The Unending Battle of Keeping Trade Secrets a Secret

Ever heard of the secret recipe of the most popular drink in the world – Coca Cola? Or the algorithm Google uses to rank various websites in its search engine results pages? You would have heard rumours disclosing the special ingredients used to make Coke or the data used by Google to rank websites based on relevance to users. But, none of them would have the backing to be true, neither the practical applicability nor the affirmation from the companies themselves. These secrets are known as trade secrets. As the name suggests, any sensitive information such as a formula, pattern, compilation, program, device, method, technique or process that needs to be protected from the general public comes under the purview of trade secrets.

One might wonder why Coca Cola and Google chose not to file for a patent instead. The obvious reason here is that the highly confidential information would have been disclosed to the public, despite giving the companies an exclusive right to the patented process, design or invention for a designated period. Unlike other intellectual property rights, trade secrets protect a much wider range of subject matter such as a business strategy, a new product roadmap, or lists of suppliers and customers and are not limited to set terms of protection. However, they can’t be enforced against anyone who independently discovers the secret. They are actionable only when there is any unlawful acquisition, disclosure or misuse either under breach of confidence or theft. Under such circumstances, the proprietor of the trade secret is eligible to get compensation from the party who committed this unlawful act.

With growing cases of infringement of trade secrets, both the organisations and governments worldwide have responded by amending and introducing increasingly robust rules to protect trade secret owners and their rights. On the flip side, it must be ensured that the companies themselves do not misuse the protection provided to them by law and defraud the public by not disclosing harmful information that might lead the company to lose the competitive advantage it has earned due to the trade secret.

The classic example of a company engaged in this malpractice has been Theranos – the blood-testing startup with the big vision of testing patients for over 200 conditions off just a small sample of blood from the fingertip, thus saying goodbye to the big, bad needles. The innovative technology soon gained momentum, with the company valuing at $9 billion in 2015 and its CEO Elizabeth Holmes, the darling Stanford dropout of the Silicon Valley, continuously featuring in the lists of top global executives.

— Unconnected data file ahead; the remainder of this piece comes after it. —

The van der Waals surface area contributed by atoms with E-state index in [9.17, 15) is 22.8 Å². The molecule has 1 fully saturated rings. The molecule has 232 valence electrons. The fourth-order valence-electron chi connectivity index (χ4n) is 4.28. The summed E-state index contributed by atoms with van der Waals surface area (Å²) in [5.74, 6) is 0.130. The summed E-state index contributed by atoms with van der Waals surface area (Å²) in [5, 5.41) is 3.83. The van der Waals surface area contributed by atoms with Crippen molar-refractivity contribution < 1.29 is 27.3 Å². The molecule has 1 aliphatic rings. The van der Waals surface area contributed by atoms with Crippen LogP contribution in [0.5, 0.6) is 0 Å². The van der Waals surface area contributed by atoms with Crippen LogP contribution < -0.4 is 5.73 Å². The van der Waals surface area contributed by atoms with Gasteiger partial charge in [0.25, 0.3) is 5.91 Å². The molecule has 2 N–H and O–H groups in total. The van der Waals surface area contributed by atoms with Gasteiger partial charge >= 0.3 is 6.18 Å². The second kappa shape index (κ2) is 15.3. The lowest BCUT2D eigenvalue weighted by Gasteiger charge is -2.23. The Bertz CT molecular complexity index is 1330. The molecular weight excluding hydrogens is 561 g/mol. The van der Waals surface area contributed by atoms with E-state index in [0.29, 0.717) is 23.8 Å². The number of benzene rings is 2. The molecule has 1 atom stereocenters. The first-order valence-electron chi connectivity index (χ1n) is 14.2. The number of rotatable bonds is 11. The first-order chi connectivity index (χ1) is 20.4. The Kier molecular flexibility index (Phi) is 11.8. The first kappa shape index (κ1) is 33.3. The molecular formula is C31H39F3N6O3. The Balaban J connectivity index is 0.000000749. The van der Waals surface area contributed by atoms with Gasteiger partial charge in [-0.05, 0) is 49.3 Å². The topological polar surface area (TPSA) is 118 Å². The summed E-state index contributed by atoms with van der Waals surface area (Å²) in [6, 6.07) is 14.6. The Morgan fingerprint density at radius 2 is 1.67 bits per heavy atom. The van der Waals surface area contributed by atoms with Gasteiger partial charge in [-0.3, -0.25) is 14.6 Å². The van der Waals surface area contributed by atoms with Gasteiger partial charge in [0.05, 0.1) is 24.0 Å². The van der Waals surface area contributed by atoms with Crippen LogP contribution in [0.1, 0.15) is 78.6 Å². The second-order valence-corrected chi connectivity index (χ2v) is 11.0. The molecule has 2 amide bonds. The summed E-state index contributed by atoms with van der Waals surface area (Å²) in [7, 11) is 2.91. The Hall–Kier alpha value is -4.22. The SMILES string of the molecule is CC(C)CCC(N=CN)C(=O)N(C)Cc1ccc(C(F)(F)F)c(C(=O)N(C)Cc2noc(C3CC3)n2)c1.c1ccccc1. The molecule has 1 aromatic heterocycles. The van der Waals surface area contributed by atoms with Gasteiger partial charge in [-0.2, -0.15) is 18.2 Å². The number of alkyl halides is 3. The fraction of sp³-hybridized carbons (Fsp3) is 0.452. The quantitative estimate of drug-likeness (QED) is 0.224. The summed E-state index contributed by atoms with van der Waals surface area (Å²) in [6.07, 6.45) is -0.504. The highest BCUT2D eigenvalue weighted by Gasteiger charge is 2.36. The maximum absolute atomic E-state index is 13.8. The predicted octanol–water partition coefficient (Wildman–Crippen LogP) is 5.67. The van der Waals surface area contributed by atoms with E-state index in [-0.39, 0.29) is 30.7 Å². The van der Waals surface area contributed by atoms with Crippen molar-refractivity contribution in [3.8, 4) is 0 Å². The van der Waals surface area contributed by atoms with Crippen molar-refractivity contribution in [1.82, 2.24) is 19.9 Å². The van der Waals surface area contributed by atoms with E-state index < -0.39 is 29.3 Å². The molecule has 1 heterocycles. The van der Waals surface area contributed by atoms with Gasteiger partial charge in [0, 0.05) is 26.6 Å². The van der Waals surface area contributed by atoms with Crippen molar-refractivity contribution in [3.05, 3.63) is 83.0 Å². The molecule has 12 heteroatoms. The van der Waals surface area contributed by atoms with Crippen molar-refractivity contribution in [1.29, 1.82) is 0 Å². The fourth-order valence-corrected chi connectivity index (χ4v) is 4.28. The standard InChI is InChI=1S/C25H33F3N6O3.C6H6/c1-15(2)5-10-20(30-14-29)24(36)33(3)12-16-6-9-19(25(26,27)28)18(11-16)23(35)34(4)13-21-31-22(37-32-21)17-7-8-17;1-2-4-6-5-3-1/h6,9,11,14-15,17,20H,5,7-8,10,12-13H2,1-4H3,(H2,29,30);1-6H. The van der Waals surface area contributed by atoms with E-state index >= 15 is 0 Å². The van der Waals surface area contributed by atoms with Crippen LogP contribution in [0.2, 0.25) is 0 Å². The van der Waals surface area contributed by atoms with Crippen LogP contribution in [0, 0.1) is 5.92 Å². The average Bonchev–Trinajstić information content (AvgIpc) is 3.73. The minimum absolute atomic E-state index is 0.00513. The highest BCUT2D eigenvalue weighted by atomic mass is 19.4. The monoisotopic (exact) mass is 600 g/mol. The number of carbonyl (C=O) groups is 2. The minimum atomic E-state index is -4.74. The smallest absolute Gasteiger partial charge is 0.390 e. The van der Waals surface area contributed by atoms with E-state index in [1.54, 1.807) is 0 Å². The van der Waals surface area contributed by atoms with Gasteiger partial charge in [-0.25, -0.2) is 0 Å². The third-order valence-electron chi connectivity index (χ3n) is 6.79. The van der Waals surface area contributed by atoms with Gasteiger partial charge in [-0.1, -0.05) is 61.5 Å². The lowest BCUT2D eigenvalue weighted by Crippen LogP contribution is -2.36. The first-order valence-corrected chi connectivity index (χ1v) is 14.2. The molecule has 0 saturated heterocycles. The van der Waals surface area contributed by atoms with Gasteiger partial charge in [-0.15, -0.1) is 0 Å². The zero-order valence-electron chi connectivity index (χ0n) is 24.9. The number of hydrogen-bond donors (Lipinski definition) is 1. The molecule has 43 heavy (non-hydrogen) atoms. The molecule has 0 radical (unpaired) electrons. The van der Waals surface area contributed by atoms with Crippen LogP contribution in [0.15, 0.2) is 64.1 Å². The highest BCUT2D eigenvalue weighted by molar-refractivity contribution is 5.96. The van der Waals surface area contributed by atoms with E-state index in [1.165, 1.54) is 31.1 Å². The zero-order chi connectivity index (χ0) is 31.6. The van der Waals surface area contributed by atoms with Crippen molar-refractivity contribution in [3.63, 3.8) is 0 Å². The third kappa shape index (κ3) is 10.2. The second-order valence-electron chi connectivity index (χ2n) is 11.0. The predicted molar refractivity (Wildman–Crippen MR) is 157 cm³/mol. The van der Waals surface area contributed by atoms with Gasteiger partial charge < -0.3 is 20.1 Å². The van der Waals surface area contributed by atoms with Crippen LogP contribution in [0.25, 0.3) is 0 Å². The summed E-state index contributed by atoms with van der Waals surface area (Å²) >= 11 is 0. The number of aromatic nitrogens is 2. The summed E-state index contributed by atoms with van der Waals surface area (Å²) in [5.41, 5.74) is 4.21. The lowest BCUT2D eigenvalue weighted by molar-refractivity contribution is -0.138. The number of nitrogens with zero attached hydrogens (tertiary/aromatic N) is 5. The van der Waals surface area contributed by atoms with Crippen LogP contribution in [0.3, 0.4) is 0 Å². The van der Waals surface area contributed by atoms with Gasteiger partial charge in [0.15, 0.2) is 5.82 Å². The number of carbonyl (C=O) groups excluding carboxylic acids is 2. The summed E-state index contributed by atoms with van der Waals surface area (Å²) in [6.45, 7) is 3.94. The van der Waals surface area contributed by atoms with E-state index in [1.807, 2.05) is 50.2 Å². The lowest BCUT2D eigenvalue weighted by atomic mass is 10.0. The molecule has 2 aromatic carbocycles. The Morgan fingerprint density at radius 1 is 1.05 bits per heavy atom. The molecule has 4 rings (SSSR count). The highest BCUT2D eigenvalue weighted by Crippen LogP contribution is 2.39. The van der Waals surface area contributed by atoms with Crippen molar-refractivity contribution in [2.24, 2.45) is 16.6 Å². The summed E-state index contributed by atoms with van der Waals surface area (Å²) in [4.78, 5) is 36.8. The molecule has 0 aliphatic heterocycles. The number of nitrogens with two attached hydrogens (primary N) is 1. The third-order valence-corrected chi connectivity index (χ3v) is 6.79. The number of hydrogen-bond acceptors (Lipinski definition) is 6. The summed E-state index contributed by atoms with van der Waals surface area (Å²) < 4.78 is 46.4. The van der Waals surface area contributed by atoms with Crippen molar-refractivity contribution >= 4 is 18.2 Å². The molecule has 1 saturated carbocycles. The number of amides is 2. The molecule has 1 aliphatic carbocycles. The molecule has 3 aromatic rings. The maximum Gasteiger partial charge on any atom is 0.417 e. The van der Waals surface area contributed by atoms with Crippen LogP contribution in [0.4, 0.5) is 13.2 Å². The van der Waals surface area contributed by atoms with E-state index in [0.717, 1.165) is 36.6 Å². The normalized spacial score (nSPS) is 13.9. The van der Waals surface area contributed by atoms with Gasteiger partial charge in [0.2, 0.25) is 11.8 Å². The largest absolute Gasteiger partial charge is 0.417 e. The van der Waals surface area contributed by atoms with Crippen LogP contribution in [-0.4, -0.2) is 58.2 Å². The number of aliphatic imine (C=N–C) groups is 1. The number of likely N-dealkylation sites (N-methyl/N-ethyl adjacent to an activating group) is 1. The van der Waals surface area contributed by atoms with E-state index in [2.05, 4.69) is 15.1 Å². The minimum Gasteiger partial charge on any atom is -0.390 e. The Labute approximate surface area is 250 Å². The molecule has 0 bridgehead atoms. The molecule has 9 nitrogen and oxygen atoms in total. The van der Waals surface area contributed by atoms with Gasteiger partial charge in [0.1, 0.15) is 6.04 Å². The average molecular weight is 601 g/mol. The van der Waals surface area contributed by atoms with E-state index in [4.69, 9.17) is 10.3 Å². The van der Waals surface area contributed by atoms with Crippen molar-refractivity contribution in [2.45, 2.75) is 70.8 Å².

Even before Theranos reached its peak in 2015, questions were raised regarding the reliability of the technology and the honesty of the company. The first decade of inception of Theranos in 2003 saw several collaborations such as partnering with Walgreens as well as Safeway to run health clinics, however, things started getting tense gradually when experts started showing concerns of discrepancies in blood test results of patients. The events that followed were clearly indicative of the secrets frauds committed by the company, with the chief scientist of Theranos committing suicide in 2013, President Sunny Balwani leaving the company in 2016 and an end to the partnerships with Walgreens and Safeway leading to the shutting down of wellness centres and clinical labs combined with the laying-off of employees and the piling up of lawsuits filed by investors, patients and collaborators. Such cases prove that although trade secrets give a competitive advantage to the owner of such confidential information, it can also result in misuse by way of not disclosing significant facts – the process of conducting tests in case of Theranos.

Many countries, like India, do not have sufficient laws to protect businesses from increasingly sophisticated infringers and at the same time to ensure that the companies make use of the protection provided to them by the state. The scenario is changing with the US and Europe, two of the most prominent markets, taking a step forward and implementing new laws that make a difference.